On the other hand, an emergency that is purely
or largely one simply of loss of electricity supply (such as the
recent power outages in the North Eastern United States and London)
may well need handling in a different way. Restoring power in
such circumstances or after a hurricane needs careful work and
a great deal of technical skill. In order to return the power
supply to normal to as many customers as possible as quickly as
possible (and thereby minimise in aggregate the threat to human
life and welfare), it may be necessary to carry out power restoration
in an order that does not restore the neediest first. To attempt
to operate in any other way could jeopardise the orderly restoration
of power by creating further blackouts.
In such circumstances, the role of the emergency
services, the police and local authorities should therefore be
one of dealing with the consequences of the outage rather than
in directing the power restoration itself. This is recognised
in current arrangements, but there is a danger under the proposed
arrangements that the Bill may place responsibility inappropriately
for dealing with the restoration of power itself. This needs further
Q2. We are content in general with the obligations
imposed on Category 1 and 2 responders. However, one aspect not
covered as yet by the draft Bill is the need to protect confidential
information. Information may need to be provided that is confidential,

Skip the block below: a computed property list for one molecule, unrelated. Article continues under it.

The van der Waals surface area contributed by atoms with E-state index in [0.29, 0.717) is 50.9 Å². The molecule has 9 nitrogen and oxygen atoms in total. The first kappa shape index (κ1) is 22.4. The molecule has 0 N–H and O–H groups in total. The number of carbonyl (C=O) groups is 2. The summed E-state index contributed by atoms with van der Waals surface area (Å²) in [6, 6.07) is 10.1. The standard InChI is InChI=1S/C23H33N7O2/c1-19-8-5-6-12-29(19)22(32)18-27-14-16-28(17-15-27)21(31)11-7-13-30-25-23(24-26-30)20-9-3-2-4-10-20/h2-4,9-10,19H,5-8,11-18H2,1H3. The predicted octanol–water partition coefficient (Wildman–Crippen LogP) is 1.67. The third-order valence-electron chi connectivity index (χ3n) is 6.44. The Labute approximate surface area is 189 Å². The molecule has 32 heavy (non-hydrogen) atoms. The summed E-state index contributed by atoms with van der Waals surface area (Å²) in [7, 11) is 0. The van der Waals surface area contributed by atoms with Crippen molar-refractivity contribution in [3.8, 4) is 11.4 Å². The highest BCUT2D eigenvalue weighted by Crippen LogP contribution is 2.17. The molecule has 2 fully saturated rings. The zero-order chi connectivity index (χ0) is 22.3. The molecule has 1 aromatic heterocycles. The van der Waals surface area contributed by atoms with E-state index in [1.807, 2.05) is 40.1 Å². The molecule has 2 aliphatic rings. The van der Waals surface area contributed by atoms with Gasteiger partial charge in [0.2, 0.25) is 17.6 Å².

either for reasons of commercial confidentiality or because it
has security implications. The Bill itself (rather than regulations
made under the Bill) needs to provide for the designation of certain
information as confidential and for a duty on those in receipt
of that information to keep it confidential unless otherwise agreed
by the provider.
Q3. We support the inclusion of utility
companies in Category 2, subject to the points made in answer
to Question 1 above.
Q4. It is difficult to answer this question
in the absence of sight of the detail of the regulations. Our
main concern in this area is that, as an electricity distribution
business whose activities cover a considerable number of local
authority areas, we will be required to provide information to
each of these areas (and probably to each Category 1 agency) to
enable them to develop their plans. This is likely to require
a substantial resource. Whilst recognising the need to provide